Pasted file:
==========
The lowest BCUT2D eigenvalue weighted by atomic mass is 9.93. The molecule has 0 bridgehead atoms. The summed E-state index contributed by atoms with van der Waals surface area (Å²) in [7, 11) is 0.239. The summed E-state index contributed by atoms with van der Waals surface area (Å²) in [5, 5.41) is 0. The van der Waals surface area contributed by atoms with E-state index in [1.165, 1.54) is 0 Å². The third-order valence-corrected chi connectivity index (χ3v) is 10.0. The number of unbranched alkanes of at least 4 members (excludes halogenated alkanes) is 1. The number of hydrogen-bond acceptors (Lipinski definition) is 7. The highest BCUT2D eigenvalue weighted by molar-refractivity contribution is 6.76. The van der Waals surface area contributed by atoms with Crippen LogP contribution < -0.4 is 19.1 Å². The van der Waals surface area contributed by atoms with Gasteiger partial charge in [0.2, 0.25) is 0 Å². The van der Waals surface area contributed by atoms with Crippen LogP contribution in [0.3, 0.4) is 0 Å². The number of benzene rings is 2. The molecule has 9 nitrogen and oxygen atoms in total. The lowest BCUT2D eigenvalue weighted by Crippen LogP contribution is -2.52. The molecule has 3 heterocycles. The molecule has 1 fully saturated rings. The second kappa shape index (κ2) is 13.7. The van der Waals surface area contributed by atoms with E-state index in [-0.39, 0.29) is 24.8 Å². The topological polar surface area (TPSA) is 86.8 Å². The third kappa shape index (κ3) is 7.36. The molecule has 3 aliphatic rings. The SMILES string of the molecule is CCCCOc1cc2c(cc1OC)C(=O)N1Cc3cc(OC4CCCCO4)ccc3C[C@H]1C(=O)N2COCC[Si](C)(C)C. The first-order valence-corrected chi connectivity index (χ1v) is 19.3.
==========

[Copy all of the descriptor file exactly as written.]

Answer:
The lowest BCUT2D eigenvalue weighted by atomic mass is 9.93. The molecule has 0 bridgehead atoms. The summed E-state index contributed by atoms with van der Waals surface area (Å²) in [7, 11) is 0.239. The summed E-state index contributed by atoms with van der Waals surface area (Å²) in [5, 5.41) is 0. The van der Waals surface area contributed by atoms with E-state index in [1.165, 1.54) is 0 Å². The third-order valence-corrected chi connectivity index (χ3v) is 10.0. The number of unbranched alkanes of at least 4 members (excludes halogenated alkanes) is 1. The number of hydrogen-bond acceptors (Lipinski definition) is 7. The highest BCUT2D eigenvalue weighted by molar-refractivity contribution is 6.76. The van der Waals surface area contributed by atoms with Crippen LogP contribution < -0.4 is 19.1 Å². The van der Waals surface area contributed by atoms with Gasteiger partial charge in [0.2, 0.25) is 0 Å². The van der Waals surface area contributed by atoms with Crippen LogP contribution in [0.3, 0.4) is 0 Å². The number of benzene rings is 2. The molecule has 9 nitrogen and oxygen atoms in total. The lowest BCUT2D eigenvalue weighted by Crippen LogP contribution is -2.52. The molecule has 3 heterocycles. The molecule has 1 fully saturated rings. The second kappa shape index (κ2) is 13.7. The van der Waals surface area contributed by atoms with E-state index in [-0.39, 0.29) is 24.8 Å². The topological polar surface area (TPSA) is 86.8 Å². The third kappa shape index (κ3) is 7.36. The molecule has 3 aliphatic rings. The SMILES string of the molecule is CCCCOc1cc2c(cc1OC)C(=O)N1Cc3cc(OC4CCCCO4)ccc3C[C@H]1C(=O)N2COCC[Si](C)(C)C. The first-order valence-corrected chi connectivity index (χ1v) is 19.3.